Shopping: New massive malls offer the best shopping opportunities. High-street shopping is limited to the major cities and resorts, while bazaar-like open-air morning markets offer a more exotic alternative.

Entertainment: The malls double as the prime entertainment hubs in cities but the traditional entertainment (e.g. theaters) is located in downtowns. Countryside (natural) tourism is a popular form of summer entertainment.

Healthcare: Public healthcare is well equipped and free in many cases, but marred by bureaucracy and corruption. Some private healthcare is cheaper than in the West and offer better attitudes toward customers.

Education: Education is state-funded thus cheap (especially for locals) but quality is good. Private education is rare.

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Shopping in Lithuania

Shopping opportunities in Lithuania are compatible with those in the West and generally superior to those in the countries east of Lithuania.

Shopping mall is a key institution in every Lithuanian city. Hundreds of shops within each mall sell all types of goods while eating out and entertainment opportunities there are equally wide. It is common to spend an evening or entire Saturday at the malls; they are typically gazetted as "shopping and entertainment centers". Many malls are relatively centrally-located and usually larger than one would expect in a city of that size.

This "mall craze" began with Akropolis (Vilnius) in 2000, which by then was likely the largest mall in Eastern Europe. Now, each of the 4 main cities has its own Akropolis mall. The brand has since been joined by multiple competitors, among which Ozas (Vilnius) and Mega (Kaunas) are the largest.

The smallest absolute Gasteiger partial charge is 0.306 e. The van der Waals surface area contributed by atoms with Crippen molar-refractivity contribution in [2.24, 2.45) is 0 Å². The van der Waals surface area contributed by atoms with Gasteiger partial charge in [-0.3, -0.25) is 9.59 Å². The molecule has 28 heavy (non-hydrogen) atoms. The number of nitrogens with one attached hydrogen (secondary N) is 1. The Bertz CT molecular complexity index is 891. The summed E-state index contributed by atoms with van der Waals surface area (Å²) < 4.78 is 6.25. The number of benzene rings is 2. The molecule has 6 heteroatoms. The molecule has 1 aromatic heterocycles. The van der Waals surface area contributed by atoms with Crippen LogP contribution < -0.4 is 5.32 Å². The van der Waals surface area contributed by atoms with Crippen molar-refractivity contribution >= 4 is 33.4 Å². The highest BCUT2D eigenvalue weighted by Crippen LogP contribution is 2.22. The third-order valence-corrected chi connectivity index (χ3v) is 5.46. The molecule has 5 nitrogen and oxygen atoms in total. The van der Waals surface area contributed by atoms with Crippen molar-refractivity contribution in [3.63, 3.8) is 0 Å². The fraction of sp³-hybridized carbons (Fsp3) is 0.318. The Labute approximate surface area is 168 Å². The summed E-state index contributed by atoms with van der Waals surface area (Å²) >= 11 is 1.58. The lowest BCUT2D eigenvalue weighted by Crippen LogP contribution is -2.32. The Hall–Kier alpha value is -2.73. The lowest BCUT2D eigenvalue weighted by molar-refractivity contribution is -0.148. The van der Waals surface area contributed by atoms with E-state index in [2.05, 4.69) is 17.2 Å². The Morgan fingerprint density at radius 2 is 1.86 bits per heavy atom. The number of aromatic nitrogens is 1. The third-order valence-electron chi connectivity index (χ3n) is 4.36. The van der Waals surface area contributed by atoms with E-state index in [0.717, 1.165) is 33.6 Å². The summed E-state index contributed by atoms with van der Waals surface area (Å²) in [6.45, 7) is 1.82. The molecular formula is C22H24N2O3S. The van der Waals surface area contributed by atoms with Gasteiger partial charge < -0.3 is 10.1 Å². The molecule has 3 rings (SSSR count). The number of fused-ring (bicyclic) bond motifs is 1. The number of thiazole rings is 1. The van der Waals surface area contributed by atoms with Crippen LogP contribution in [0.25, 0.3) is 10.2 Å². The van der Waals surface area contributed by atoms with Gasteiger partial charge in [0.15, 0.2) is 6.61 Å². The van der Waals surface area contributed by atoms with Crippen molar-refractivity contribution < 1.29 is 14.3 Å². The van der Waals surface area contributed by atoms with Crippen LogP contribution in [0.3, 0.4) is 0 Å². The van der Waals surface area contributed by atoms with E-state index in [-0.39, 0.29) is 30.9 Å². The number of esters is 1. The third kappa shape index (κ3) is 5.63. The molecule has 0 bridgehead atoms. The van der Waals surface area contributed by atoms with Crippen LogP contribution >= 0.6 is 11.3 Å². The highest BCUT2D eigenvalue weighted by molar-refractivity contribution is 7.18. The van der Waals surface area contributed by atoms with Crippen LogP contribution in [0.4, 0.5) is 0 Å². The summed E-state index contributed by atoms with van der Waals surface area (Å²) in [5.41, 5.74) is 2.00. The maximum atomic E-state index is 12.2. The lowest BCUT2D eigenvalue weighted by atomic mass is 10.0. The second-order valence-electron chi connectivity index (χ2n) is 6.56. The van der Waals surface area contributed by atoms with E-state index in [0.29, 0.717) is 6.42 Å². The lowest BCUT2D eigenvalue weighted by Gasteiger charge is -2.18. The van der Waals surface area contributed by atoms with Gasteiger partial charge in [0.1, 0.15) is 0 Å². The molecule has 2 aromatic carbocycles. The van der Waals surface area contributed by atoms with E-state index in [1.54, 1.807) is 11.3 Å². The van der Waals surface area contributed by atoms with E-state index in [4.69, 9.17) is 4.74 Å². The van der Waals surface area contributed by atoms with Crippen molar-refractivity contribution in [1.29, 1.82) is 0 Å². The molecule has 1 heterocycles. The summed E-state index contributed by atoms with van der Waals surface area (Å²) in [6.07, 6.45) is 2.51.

Akropolis of Vilnius, the original Lithuanian megamall (over 100 000 sq. m in size). ©Augustinas Žemaitis.

Moreover, Lithuania has a wide network of quality supermarkets, the larger of which also sell nearly everything under a single roof, even if the variety of goods there is smaller than in the shopping malls.

Lithuanian shopping malls and supermarkets have very convenient opening times, working 7 days a week from early morning until some 22:00 or 23:00 in the evening. As such, there are few convenience stores in Lithuania. They are largely replaced by the gas stations stores which stay open 24/7 (on the main roads) and charge ~50% inflated prices on drinks and food and kiosks which close early but offer a quick shopping opportunity for newspapers, sweets, and drinks. Alcohol sales are forbidden at night and on September 1st.